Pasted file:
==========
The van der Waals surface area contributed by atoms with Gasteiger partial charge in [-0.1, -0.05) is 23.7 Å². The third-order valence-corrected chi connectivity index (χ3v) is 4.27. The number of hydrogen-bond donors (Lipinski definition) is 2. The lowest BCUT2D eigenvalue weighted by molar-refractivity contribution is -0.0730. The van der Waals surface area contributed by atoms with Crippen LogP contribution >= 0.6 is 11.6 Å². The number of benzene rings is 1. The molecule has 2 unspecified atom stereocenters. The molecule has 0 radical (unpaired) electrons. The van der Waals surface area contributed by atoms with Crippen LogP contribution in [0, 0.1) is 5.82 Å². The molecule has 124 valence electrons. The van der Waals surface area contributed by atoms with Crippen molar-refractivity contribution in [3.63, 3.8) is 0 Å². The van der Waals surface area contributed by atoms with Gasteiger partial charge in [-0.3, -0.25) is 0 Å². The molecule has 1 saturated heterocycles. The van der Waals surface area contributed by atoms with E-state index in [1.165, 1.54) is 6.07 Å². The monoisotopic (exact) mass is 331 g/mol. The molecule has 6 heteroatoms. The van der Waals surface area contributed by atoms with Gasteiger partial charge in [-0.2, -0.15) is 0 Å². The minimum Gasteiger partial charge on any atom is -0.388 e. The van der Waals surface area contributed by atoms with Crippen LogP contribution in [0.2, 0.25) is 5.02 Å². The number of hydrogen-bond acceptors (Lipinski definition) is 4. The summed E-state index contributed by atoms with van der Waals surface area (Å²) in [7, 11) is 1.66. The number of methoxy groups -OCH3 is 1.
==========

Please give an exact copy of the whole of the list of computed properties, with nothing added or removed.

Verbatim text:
The van der Waals surface area contributed by atoms with Gasteiger partial charge in [-0.1, -0.05) is 23.7 Å². The third-order valence-corrected chi connectivity index (χ3v) is 4.27. The number of hydrogen-bond donors (Lipinski definition) is 2. The lowest BCUT2D eigenvalue weighted by molar-refractivity contribution is -0.0730. The van der Waals surface area contributed by atoms with Crippen LogP contribution >= 0.6 is 11.6 Å². The number of benzene rings is 1. The molecule has 2 unspecified atom stereocenters. The molecule has 0 radical (unpaired) electrons. The van der Waals surface area contributed by atoms with Crippen LogP contribution in [0, 0.1) is 5.82 Å². The molecule has 124 valence electrons. The van der Waals surface area contributed by atoms with Crippen molar-refractivity contribution in [3.63, 3.8) is 0 Å². The van der Waals surface area contributed by atoms with Gasteiger partial charge in [-0.3, -0.25) is 0 Å². The molecule has 1 saturated heterocycles. The van der Waals surface area contributed by atoms with E-state index in [1.165, 1.54) is 6.07 Å². The monoisotopic (exact) mass is 331 g/mol. The molecule has 6 heteroatoms. The van der Waals surface area contributed by atoms with Gasteiger partial charge in [-0.2, -0.15) is 0 Å². The minimum Gasteiger partial charge on any atom is -0.388 e. The van der Waals surface area contributed by atoms with Crippen LogP contribution in [0.2, 0.25) is 5.02 Å². The number of hydrogen-bond acceptors (Lipinski definition) is 4. The summed E-state index contributed by atoms with van der Waals surface area (Å²) in [7, 11) is 1.66. The number of methoxy groups -OCH3 is 1.